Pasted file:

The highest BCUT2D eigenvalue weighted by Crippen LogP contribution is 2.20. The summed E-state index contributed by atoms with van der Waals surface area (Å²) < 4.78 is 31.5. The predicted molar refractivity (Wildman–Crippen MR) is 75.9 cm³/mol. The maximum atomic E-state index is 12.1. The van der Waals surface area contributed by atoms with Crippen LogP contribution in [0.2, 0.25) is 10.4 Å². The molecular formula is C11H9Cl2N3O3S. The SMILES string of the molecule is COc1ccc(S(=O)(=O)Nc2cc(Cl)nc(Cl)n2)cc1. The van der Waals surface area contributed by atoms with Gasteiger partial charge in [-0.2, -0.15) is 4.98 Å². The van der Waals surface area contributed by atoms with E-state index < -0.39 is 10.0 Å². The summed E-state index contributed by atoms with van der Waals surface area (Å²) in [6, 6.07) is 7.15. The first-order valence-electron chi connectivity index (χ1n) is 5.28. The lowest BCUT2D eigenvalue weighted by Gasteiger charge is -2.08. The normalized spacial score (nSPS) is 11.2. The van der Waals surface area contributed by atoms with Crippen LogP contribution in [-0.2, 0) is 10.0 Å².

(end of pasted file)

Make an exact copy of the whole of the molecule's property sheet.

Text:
The highest BCUT2D eigenvalue weighted by Crippen LogP contribution is 2.20. The summed E-state index contributed by atoms with van der Waals surface area (Å²) < 4.78 is 31.5. The predicted molar refractivity (Wildman–Crippen MR) is 75.9 cm³/mol. The maximum atomic E-state index is 12.1. The van der Waals surface area contributed by atoms with Crippen LogP contribution in [0.2, 0.25) is 10.4 Å². The molecular formula is C11H9Cl2N3O3S. The SMILES string of the molecule is COc1ccc(S(=O)(=O)Nc2cc(Cl)nc(Cl)n2)cc1. The van der Waals surface area contributed by atoms with Gasteiger partial charge in [-0.2, -0.15) is 4.98 Å². The van der Waals surface area contributed by atoms with E-state index < -0.39 is 10.0 Å². The summed E-state index contributed by atoms with van der Waals surface area (Å²) in [6, 6.07) is 7.15. The first-order valence-electron chi connectivity index (χ1n) is 5.28. The lowest BCUT2D eigenvalue weighted by Gasteiger charge is -2.08. The normalized spacial score (nSPS) is 11.2. The van der Waals surface area contributed by atoms with Crippen LogP contribution in [-0.2, 0) is 10.0 Å².